2019 Financial Goals – October Update
When it is obvious that the goals cannot be reached, don’t adjust the goals, adjust the action steps. – Confucius
And so we did…adjust. We needed to realize any 2019 financial goals.
Since our last goals update, that centered on spending tons of cash throughout the summer in support of getting established in our new condo, we adjusted our steps. We have since hunkered down. We’re on an improved course…
Thank goodness. It was an unsustainable spending pace.
New condo furnishings. New condo window treatments. New condo light fixtures.
Thankfully, no new patio furniture needed nor wanted at this time.
Good thing, otherwise, more expenses would totally squash all our 2019 goals.
2019 financial goals
Here is a recap of our goals for this year and why:
- Save for our 2020 TFSAs. This implies we’re going to try and save $12,000 this year in after-tax dollars for those contributions that open up in just over two months. Our TFSA contributions for 2019 are already maxed out with some of these favourite stocks of mine. Maxing out our TFSAs (similar to the Roth IRA in the U.S.) will provide some great tax-free income in semi-retirement.
- Completing the My Own Advisor $5 daily money challenge. I totally made up this money challenge for 2019, just for fun, but the results have been surprising. My money challenge was designed to help fund future international travel.
- Reduce our mortgage by $20,000 by the end of 2019. Why? Because debt is an anchor for us and by clearing our mortgage debt we’ll have significantly more cashflow to do other things.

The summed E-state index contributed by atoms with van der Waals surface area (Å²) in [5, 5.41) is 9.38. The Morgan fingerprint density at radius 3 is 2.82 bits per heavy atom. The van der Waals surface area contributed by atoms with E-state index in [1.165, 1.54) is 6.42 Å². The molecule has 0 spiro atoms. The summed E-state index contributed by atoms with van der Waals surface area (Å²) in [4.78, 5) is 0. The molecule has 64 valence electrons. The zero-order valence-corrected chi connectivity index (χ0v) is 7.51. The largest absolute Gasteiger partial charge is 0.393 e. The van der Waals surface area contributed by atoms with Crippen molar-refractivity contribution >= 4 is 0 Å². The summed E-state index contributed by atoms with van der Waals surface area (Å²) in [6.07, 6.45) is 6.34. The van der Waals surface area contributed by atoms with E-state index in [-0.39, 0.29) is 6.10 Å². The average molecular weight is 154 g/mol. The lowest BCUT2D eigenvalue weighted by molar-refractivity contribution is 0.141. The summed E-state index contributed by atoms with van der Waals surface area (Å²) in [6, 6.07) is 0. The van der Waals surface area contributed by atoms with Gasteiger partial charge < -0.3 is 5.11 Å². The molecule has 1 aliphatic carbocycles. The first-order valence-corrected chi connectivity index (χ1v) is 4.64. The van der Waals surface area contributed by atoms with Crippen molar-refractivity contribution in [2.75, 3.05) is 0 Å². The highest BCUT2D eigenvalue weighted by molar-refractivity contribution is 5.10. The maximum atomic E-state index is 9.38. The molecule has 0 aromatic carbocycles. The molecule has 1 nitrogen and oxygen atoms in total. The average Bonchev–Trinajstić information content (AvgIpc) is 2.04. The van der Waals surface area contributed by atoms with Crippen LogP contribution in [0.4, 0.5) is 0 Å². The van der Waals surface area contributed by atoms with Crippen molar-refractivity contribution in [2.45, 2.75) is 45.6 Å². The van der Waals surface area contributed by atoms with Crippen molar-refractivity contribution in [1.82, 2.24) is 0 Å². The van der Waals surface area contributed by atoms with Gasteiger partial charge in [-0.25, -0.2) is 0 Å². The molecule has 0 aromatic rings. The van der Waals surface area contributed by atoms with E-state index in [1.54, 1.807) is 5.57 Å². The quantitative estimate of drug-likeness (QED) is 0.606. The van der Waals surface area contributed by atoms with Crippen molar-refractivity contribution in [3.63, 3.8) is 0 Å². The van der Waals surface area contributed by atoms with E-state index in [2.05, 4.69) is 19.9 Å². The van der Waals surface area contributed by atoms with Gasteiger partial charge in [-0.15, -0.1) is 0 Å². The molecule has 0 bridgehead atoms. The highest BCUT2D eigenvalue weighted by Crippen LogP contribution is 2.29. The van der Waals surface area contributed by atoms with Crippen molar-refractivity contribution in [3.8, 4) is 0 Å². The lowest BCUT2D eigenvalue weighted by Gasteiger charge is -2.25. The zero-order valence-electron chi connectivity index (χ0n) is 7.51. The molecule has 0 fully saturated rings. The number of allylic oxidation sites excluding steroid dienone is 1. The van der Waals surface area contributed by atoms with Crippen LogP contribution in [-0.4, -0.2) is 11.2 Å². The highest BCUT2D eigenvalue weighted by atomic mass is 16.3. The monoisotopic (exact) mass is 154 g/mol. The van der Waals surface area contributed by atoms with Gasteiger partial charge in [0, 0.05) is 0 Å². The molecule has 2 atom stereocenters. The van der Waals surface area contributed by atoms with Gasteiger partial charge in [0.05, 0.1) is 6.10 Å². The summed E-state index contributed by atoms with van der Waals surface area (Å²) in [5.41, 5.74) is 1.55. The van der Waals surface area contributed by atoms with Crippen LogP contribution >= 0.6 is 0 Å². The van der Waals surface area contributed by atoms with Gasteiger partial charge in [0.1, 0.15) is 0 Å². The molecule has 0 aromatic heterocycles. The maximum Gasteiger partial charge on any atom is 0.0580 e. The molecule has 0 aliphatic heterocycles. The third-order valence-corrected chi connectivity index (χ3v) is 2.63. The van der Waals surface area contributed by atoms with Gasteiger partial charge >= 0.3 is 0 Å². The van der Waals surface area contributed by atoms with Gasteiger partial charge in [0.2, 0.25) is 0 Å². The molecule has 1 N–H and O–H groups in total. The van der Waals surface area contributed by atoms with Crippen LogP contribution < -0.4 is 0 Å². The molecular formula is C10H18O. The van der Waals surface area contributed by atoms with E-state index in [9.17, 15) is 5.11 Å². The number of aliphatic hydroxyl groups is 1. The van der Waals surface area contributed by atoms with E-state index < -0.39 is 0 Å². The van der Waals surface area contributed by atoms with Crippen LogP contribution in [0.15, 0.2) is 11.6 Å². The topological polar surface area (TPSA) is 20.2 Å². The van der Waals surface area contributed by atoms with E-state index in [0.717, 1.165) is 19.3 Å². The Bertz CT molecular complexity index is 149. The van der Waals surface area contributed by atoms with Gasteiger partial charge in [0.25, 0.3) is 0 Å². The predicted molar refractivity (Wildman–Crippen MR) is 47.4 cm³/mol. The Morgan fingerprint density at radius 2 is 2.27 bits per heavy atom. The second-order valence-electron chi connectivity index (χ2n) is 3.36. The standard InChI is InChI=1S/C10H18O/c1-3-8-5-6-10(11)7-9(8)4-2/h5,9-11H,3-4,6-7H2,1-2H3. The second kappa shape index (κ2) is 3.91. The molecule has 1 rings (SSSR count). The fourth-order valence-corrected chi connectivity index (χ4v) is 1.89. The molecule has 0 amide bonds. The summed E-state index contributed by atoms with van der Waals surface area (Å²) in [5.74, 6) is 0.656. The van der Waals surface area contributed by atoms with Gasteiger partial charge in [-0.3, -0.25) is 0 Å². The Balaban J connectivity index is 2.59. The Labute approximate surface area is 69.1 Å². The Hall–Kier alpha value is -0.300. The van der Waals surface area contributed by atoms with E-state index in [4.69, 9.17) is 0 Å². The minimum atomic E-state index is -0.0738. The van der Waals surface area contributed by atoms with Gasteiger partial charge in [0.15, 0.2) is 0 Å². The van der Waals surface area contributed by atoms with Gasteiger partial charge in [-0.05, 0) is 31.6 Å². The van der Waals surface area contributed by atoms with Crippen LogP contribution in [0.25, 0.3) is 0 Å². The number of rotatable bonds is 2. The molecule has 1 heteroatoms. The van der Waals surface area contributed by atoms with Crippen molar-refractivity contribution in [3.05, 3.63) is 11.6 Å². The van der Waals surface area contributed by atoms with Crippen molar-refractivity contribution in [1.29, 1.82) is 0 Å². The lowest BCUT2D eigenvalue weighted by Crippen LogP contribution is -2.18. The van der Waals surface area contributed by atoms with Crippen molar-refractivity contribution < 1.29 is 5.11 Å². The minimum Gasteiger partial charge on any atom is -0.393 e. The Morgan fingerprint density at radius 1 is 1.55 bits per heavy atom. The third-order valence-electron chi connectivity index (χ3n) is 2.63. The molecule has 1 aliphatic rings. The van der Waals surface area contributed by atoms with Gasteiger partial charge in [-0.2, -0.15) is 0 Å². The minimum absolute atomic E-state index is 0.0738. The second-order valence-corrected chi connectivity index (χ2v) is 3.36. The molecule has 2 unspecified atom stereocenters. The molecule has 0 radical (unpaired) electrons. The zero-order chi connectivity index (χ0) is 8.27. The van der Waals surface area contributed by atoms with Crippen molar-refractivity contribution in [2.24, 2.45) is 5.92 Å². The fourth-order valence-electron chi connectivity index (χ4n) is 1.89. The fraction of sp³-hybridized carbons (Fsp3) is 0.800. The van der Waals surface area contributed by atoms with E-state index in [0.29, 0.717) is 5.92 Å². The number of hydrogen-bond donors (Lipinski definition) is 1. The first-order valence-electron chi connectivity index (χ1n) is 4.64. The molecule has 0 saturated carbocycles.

- Max out my wife’s RRSP. Why? My RRSP is pretty much out of contribution room. We also believe in maxing out any available tax-deferred investment accounts before taxable investing – although we do have a non-registered account with Canadian dividend paying stocks. Also, with my RRSP room pretty much maxed out for the 2019 tax year (due to my “big bond” defined benefit pension plan) my wife has at least $20,000 in RRSP contribution room left. We would like nothing more than to have all our registered accounts (x2 TFSA and also x2 RRSP) full of contribution room within the next year.
Where are we at?
- Save for our 2020 TFSAs. In April I mentioned we managed to save up $1,200 or just 10% of our eventual goal. As of July, we had $4,800 saved up. Now, as of October, we have $6,900 saved. With just over two months to go, with many condo expenses done, I hope we can find some $5,000 to fund both TFSA accounts as of January 1, 2020. A public financial safety reminder to please consider using your TFSA beyond a savings account!!
- Completing the My Own Advisor $5 daily money challenge. So far, so good. This goal was almost a layup though since we decided to automate the money transfers since January. With just $5 going out, or $35 per week automated to savings we haven’t missed the money at all. Amazingly, because of this simple automation hack, we’ve got almost $1,500 saved up so far this year.
Have you ever tried to automate just $5 per day?
We hope to use this money to fund some vacations in 2020.
This was our view from our Barbados condo using similar automatic savings last year: